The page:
New Suspects Plead Not Guilty to Lewis County Poaching Charges


The scope of a large scale investigation into a network of poachers based out of Southwest Washington continues to widen, and the most recent development has put the focus on a trio of new defendants in Lewis County.

Aaron Hendricks and his father-in-law David McLeskey, both of Woodland, appeared in Lewis County Supreme Court on Tuesday afternoon for their preliminary appearances related to a trio of charges brought forth by the Lewis County Prosecutor's Office. Information provided by the prosecutor’s office Tuesday morning also lists Aaron Hanson as a co-defendant, and he is scheduled to appear in court on Wednesday afternoon. The three suspects are facing charges of first-degree animal cruelty, unlawful hunting of black bear, cougar, bobcat or lynx with dogs, and second-degree unlawful hunting of wild animals.

On Tuesday Hendricks and and McLeskey both pleaded not guilty to all three charges and were released on $5,000 unsecured bail.

The alleged poaching crimes date back to the fall of 2015 during the heart of a wide-ranging poaching spree that has so far produced at least eight other defendants charged with similar crimes. The investigation was triggered on Dec. 3, 2016, when the Oregon State Patrol contacted a pair of Cowlitz County men suspected of poaching buck deer near The Dalles. Those two men, William Haynes and Erik Martin, are currently facing a barrage of charges in Skamania County Superior Court related to various illegal hunting activities conducted primarily within the Gifford Pinchot National Forest.

During that initial traffic stop, Haynes and Martin admitted to poaching deer and a gray squirrel in Oregon. They turned their cellphones over to law enforcement for review. Later that evening, some 26 deer skulls were recovered from the residences of Haynes and Martin. Additional reviews of their cellphone records uncovered a sordid trove of video, photographs and text message evidence linking the men to a network of poachers who often illegally employed hound dogs to tree and kill bears and bobcats, among other animals. That cellphone evidence also identified Hendricks, McLeskey and Hanson as suspects and co-conspirators in those illegal activities, according to court documents.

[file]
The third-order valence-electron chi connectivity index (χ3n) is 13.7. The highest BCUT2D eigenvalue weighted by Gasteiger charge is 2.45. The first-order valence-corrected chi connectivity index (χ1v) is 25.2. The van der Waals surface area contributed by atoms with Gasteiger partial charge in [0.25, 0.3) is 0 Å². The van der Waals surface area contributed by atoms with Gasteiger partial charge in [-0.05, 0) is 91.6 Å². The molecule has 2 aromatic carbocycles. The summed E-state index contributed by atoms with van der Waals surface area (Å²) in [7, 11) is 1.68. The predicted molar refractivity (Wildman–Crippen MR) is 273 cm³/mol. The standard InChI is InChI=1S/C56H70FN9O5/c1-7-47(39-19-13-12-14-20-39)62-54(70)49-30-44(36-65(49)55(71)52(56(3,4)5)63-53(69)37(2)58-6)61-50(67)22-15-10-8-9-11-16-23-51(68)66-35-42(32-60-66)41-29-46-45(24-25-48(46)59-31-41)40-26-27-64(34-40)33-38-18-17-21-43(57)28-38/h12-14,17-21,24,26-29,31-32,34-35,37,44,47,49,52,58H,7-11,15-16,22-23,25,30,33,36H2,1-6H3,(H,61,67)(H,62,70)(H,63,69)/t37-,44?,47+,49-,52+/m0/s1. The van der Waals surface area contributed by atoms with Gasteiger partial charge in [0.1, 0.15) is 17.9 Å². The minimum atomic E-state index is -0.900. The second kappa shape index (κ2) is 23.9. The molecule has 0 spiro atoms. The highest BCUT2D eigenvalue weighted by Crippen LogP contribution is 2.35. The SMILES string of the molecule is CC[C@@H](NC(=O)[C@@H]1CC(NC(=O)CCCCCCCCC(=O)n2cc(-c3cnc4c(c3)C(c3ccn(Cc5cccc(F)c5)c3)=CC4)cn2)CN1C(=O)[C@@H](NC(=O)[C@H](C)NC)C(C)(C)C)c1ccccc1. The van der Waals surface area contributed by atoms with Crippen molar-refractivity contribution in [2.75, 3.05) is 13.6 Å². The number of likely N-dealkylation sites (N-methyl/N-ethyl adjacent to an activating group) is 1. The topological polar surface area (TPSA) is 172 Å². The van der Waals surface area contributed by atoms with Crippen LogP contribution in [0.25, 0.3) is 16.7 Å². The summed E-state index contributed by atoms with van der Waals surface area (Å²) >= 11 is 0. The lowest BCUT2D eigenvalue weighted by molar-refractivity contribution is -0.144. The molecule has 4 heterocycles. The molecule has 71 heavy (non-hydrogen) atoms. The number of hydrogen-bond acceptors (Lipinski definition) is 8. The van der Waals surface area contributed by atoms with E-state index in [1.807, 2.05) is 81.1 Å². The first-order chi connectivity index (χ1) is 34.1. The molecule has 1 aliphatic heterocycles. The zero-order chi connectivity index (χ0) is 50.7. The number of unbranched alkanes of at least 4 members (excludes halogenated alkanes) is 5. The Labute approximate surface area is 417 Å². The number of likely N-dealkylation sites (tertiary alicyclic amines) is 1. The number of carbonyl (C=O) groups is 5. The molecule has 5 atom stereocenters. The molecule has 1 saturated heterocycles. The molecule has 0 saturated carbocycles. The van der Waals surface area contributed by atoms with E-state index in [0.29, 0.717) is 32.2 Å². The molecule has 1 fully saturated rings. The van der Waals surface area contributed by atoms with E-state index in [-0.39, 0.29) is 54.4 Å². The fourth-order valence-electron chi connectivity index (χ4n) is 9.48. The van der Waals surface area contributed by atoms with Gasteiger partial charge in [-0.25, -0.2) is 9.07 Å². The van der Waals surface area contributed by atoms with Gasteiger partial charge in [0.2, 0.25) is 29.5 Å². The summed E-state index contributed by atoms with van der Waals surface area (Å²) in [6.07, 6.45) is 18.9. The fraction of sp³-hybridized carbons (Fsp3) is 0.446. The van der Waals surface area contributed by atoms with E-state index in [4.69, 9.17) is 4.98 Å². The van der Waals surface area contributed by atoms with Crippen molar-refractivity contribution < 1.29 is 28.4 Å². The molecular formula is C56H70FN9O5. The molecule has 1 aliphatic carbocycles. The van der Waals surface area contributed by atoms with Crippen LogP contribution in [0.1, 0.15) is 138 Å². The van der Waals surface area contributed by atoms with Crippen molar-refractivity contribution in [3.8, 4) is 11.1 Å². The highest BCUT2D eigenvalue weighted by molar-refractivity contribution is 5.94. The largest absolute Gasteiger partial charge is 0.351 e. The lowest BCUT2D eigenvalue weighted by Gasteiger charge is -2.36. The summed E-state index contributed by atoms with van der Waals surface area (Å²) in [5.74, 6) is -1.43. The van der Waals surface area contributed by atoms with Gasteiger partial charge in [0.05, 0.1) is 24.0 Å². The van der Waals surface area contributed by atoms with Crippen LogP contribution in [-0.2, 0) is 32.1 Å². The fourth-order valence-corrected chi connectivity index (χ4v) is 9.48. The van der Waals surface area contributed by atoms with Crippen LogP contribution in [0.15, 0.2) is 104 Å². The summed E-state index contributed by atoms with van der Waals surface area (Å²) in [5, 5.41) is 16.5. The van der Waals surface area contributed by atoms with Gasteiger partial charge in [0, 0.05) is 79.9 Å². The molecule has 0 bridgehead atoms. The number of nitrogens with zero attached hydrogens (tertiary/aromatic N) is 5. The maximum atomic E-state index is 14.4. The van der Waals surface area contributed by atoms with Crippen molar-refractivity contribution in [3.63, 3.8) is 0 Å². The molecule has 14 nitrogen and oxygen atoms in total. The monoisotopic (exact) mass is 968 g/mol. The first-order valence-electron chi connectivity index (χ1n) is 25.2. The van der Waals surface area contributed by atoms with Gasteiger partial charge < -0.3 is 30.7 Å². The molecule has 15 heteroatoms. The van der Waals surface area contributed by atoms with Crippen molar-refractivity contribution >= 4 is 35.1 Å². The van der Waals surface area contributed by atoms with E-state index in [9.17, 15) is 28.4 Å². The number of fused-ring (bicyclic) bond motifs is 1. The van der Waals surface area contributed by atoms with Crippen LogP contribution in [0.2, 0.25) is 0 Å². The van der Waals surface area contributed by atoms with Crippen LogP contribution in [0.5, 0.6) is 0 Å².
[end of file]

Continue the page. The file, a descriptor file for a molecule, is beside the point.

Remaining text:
On March 12, 2017, the Washington Department of Fish and Wildlife Police served a search warrant at Hendricks’ home in Woodland and recovered a camcorder. The contents of the camcorder were reviewed by Cowlitz County Sheriff’s Det. Cory Robinson and found to contain multiple videos that appear to show Hendricks, McLeskey and Hanson participating in bobcat poaching activity in Lewis County.

Both offending hunts are believed to have taken place between Nov. 26 and Nov. 30, 2015, with Nov. 27 listed as the most likely date. The first video recovered from the camcorder shows Hendricks holding the camera and walking on snow-covered Forest Road 85 within the Gifford Pinchot National Forest early in the morning before reaching a tree surrounded by barking dogs. According to the report, Hanson can be seen in the video coaching the dogs, and later on he can be seen posing for a photograph with a juvenile next to a dead bobcat.

According to a report, the second video, likey from the same day, shows Hendricks walking down Forest Road 84 as dogs can are heard barking in the background. An unidentified voice can be heard saying, “I’ll try and wing it out.” The video then allegedly shows a bobcat being shot twice before falling to lower branches in the tree. The report says that Hanson can then be seen climbing the tree and pushing the live bobcat to the ground where it was immediately surrounded by dogs. According to WDFW Police Officer Tyler Bahrenburg’s report, the video shows the bobcat attempting to defend itself as it was bitten, torn and crushed to death by the dogs.

During an interview with the WDFW on May 23, 2017, Hendricks’ 11-year old daughter, who was present during the alleged poaching incidents, told investigators that her father, her grandfather (McLeskey) and Hanson were all present during the illegal bobcat hunts. Hendricks’ then 10-year-old stepson is also believed to have been present during the poaching excursions.

Hendricks and McLeskey are not due back in court until Feb. 8, 2018.